• This may seem pedantic but, acrylic is derived from fossil fuels and requires fossil fuels to manufacture and distribute. It does not “produce” fossil fuels.

  • I enjoy both knitting and crocheting, I am self taught.I have made many projects from hats /mitts,sweaters, coasters there are so many things you can make and sell or use for gifts and not let’s not forget to donate the extra to shelters or drop in centers for people in a time of need

  • Even if one person , including an infant wears or uses the item you created your efforts are a win-win for humanity and may be worn or used or enjoyed several times . Not all hand made items
    are created equal but all have a human touch we are missing so much these days.

  • In my opinion as an older person knitting is harder. Now sweaters are knitted from the top down and when I start they were knitted from the bottom up. I have tried to knit one from the top down but couldn’t didn’t understand the pattern even with pictures. Wish they would bring back ones from the bottom up. Thank you

  • I see knitting or crochet items as sustainable if what you make will be used and will stay in style. The classic winter sweater is always a welcomed gift as they are extremely warm, last for a long time and never go out of style, especially in areas that experience cold winter weather. Placemats also stand the test of time. Homemade dishcloths made from 100% cotton are far better than store bought, last far longer, are often requested and make an excellent gift.

    The key is to choose patterns and colors that do not go out of style.

  • I have turned my passion for knitting into a community initiative to warm up the more vulnerable members of my community. So we don’t all always knit and have it sitting in our closet.
    I also have it set up where I am keeping many ladies in my community busy knitting for the community. So we don’t always waste the items and some of us use our passion to keep others warm.

  • You just crushed a lot of people’s belief in the mental benefits of knitting and crochet. These activities bring so many lonely people of all ages together and on a large number of occasions create items for homeless, traumatised and needy people.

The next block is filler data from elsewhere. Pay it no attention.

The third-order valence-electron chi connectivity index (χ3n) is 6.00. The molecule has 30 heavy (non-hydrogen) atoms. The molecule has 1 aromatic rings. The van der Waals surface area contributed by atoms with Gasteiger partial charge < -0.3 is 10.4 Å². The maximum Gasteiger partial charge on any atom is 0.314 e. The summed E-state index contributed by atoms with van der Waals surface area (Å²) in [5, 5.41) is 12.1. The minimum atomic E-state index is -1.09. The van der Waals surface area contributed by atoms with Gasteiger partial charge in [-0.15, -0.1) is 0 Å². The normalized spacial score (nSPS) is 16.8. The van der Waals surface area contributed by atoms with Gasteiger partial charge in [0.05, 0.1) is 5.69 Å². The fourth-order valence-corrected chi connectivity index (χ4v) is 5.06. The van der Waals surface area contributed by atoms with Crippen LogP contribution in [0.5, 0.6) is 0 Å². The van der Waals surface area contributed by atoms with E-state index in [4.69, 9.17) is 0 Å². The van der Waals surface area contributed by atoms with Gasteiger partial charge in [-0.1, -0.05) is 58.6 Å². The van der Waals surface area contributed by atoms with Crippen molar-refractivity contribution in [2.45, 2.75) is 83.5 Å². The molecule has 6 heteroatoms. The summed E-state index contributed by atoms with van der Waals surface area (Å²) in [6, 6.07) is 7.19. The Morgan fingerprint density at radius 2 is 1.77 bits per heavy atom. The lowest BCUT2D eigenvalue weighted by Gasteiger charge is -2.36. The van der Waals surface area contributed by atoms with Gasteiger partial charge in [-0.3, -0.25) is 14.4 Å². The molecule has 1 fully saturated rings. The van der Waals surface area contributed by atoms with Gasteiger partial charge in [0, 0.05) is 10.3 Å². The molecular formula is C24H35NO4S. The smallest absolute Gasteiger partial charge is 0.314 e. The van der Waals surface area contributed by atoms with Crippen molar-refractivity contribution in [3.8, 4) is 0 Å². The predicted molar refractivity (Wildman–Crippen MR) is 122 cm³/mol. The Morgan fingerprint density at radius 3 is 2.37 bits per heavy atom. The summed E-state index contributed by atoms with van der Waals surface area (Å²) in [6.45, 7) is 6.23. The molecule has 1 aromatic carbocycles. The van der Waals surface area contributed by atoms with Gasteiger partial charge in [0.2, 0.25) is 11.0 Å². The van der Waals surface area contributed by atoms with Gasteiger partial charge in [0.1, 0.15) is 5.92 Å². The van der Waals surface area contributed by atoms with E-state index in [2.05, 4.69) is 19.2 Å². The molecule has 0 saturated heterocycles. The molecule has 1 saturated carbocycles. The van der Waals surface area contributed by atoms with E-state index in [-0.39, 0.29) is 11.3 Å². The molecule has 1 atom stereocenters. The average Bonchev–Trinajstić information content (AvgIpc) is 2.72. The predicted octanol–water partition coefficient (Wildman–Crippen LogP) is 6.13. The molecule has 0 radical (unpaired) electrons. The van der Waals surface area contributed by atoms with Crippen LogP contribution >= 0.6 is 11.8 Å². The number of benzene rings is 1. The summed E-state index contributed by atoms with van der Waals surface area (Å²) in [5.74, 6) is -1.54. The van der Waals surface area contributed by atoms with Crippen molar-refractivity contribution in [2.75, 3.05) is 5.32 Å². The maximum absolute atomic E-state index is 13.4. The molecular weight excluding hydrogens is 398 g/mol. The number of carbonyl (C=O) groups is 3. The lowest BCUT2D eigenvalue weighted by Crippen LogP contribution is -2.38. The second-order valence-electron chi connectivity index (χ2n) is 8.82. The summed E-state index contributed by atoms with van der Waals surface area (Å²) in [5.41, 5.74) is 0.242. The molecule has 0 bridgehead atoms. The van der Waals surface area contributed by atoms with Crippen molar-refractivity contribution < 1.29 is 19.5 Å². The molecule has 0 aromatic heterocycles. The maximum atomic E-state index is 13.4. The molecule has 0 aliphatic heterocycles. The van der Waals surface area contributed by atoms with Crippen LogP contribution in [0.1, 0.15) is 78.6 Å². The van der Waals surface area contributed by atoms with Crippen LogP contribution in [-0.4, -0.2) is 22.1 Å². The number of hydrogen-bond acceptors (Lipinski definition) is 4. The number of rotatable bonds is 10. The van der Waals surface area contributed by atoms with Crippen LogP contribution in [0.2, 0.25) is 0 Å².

The benefits are neverending and yarns are reused and repurposed.

  • “To avoid overconsumption, ask yourself if you really need what you’re making, or if you’ve made similar things in the past.”

    Oh shush!

  • I love knitting, but buy wool and knit toddlers jerseys for charity . I donate my money and my time. The theme of the decade seems to be , you can’t do this and you can’t to that because it is wasteful or unsustainable. I have a couple of jerseys but most of my cardigans are polar fleece,(or recycled plastic). Maybe going out boozing and getting drunk is more sustainable.

  • I belong to a Fibre rich community. We use real wool, silk, linen, alpaca, mohair etc. Most of use make only items we will use ourselves or gift. These items are things that will be part of our wardrobes for years to come which aside from our creative enjoyment is why we make them.

  • Overly woke article with a dash od a beginner spite, in my opinion. Making something by hand, even an acrylic yarn piece one could incorporate into countlessother projects or even for mental health sake beats third country sweatshop item any time of the day.

  • What a stupid article,this person has zero creativity,people buy ,people sell clothes specially hand made,what about big fashion,the ones that do the ridiculous clothes that nobody will ever wear because is unwearable for any normal person ? What a waste of time reading this nonsense